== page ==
For many fans around the world, Formula One racing is the turbocharged embodiment of cutting-edge engineering. But − from those employed in the design and building of the cars, to the pit crews and the drivers themselves – the whole enterprise is dependent on human effort.
As part of the UK's Year of Engineering, the Science Museum in London recently held an event titled The Science of Formula One. Addressing the attendees, James Allison, technical director for Mercedes-AMG Petronas Motorsport spoke of how, a few days before, Lewis Hamilton had won his fifth world championship title.
Even though he had just achieved something only two other individuals had before him, Mr Hamilton was apparently “devastated” at his team’s poor performance and spent the following hours not celebrating, but debriefing with his colleagues and trying to understand what went wrong during the race.
While F1 teams and drivers are household names, the coaches in charge of the physical and psychological training of the drivers and their teams are largely unknown. The current leader in this market is Hintsa Performance, a coaching and digital wellbeing company, whose affiliated drivers have won 13 F1 world championships and achieved 96 per cent of the podium places over the past four seasons.
A few years ago, I joined the science board of Hintsa Performance, where we use personalised neuroinformatics to better understand the brain dynamics of high-performance sportspeople and workers.
The company was also at the museum event. There, it revealed that it starts working with drivers as young as 13 years old, helping them to optimise their lives for success with training that includes physical activity, nutrition, biomechanics, sleep and mental preparation.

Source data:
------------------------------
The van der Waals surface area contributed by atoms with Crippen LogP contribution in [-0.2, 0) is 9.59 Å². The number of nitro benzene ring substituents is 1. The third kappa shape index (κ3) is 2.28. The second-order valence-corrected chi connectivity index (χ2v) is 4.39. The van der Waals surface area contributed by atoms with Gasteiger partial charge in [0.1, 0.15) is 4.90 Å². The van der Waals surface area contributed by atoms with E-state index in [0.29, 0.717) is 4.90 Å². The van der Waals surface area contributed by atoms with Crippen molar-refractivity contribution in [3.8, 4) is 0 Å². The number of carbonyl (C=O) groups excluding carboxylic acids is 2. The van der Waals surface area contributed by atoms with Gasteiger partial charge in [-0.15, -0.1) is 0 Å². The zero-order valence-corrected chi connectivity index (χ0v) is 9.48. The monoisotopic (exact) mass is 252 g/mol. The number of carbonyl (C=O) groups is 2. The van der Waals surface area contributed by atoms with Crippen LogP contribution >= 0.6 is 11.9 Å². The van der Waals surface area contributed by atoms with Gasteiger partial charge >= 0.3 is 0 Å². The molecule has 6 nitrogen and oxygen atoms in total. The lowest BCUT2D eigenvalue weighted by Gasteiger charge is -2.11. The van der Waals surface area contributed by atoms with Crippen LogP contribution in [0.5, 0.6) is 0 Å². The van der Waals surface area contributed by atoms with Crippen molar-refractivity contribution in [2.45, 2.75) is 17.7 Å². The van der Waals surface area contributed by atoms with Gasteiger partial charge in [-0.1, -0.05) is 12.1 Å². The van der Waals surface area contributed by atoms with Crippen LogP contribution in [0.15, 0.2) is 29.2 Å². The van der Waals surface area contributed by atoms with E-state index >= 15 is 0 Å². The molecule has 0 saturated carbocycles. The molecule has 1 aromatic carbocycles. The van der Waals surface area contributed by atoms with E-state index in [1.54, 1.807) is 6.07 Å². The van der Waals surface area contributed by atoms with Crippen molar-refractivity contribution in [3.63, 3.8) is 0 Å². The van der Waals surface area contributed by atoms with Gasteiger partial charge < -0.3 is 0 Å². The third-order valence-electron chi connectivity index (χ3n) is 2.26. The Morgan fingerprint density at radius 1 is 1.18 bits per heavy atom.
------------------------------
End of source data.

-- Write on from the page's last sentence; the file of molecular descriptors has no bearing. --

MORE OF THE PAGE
F1 is a high-pressure environment. Drivers have to make split-second decisions while travelling at speeds in excess of 370kph, in a cramped cockpit, where the field of view is limited, G-force is extreme and the temperature can reach 50C. They can lose up to 3kg in a single race and have to communicate with their teammates while executing multiple of complex commands at any one time.
For an average worker, multitasking can reduce productivity by up to 40 per cent. A good F1 driver, forced to multitask in a race environment, can lose up to half a second per lap. Champions, however, can keep their decision-making, reaction and lap times relatively unaffected, thanks to exceptional skills, honed by hours of physiological, biomechanical, cognitive and emotional training.
As they approach the final race of their season in Abu Dhabi, F1 drivers will have spent on average 172 days away from home, flown at least 110,000 miles, and visited 21 countries where the Grand Prix takes place.
According to James Hewitt, chief innovation officer at Hintsa Performance: “The Formula One season is a feat of endurance. Stress and effort can be positive if they are managed within an acceptable range, with adequate time to bounce back and switch off.”
Many executives travel as much as the F1 drivers. They also have to manage significant amounts of stress and physical and mental fatigue. Earlier this year, we compared the cognitive performances of some of the top executives attending the World Economic Forum event in Davos to that of F1 drivers.
Unsurprisingly, the drivers have higher accuracy and alertness levels, but when it comes to speed of response, there is barely a difference. Fundamentally, the brains of top performers in sport and in business operate in similar ways. They also have another thing in common − their ability to select an optimal work-rest ratio, which often means learning how to say no to certain opportunities, in order to recover better, and prepare for the next bout of peak performance.
There is much to learn from the way professional athletes and high achievers manage their wellbeing and optimise their levels of focus and competitiveness over long periods. Sustainable high performance, in sport or the workplace, is only achievable if people manage their efforts in a rigorously scientific manner. Knowing exactly when to push on through, when to celebrate and when to rest can put us all on the right track for success.
Professor Olivier Oullier is the president of Emotiv, a neuroscientist and a DJ